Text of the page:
From sweetheart to Frankenstein: white workers, labour reform and the changing political imaginary in 1970s South Africa
Danelle van Zyl-Hermann
(University of Basel)
Paper short abstract:
Existing scholarship on 1970s South Africa focuses either on state reform and repression from above or black resistance from below. In contrast, this paper examines the position of white workers in the apartheid political imaginary, revealing important local shifts which mirror global changes.
Paper long abstract:
Globally, the 1970s marked an emerging crisis of capital accumulation; in South Africa, this was compounded by the eruption of African labour unrest from 1973. The ruling National Party's reformist responses to these pressures have been identified as efforts to modernise apartheid and gain control over the elements challenging it in order to safeguard white minority rule. Existing scholarship on the late apartheid period therefore typically concentrates on high politics and the apartheid state, or, on the crescendo of black resistance and the liberation struggle. This paper takes an alternative approach by investigating the changing position of white workers in the apartheid political imaginary of this period. Employing parliamentary debates, media reports and internal documentation from the secretive Afrikaner Broederbond, it demonstrates that the plight and power of white labour were central preoccupations shaping the political elite's response to the unfolding crisis of the 1970s. Observing widespread labour unrest in countries like Britain, sections of the local elite were adamant that white unions be made subservient to the 'national interest'. This signalled significant shifts in NP priorities and apartheid ideology, shifts synchronous with global changes in state-labour relations amid moves towards neoliberal policy alternatives. This offers insight into the reversal of white workers' incorporation into the racial state, detailed earlier in the century, and reveals the dual nature of the apartheid state at this historical juncture: a colonial government attempting to forestall black politicisation and an advanced capitalist regime struggling with a powerful white labour movement.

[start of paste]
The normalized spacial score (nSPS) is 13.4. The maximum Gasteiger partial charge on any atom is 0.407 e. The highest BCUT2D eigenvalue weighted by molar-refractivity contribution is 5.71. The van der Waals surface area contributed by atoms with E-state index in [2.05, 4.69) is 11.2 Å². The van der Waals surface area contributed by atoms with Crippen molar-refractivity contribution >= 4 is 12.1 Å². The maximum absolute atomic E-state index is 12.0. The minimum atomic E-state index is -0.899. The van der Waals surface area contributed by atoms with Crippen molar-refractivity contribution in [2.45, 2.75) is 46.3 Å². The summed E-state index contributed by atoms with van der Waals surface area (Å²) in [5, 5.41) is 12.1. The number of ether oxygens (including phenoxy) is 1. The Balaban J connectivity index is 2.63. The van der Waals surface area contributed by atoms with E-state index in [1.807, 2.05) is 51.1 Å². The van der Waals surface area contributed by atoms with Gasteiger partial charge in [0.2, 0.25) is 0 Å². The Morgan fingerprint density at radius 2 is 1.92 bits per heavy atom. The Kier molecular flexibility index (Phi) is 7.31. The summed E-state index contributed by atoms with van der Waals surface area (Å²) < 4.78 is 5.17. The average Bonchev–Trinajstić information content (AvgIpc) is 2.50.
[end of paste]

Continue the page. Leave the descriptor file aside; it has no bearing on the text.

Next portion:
Alternative histories of decolonisation in Southern Africa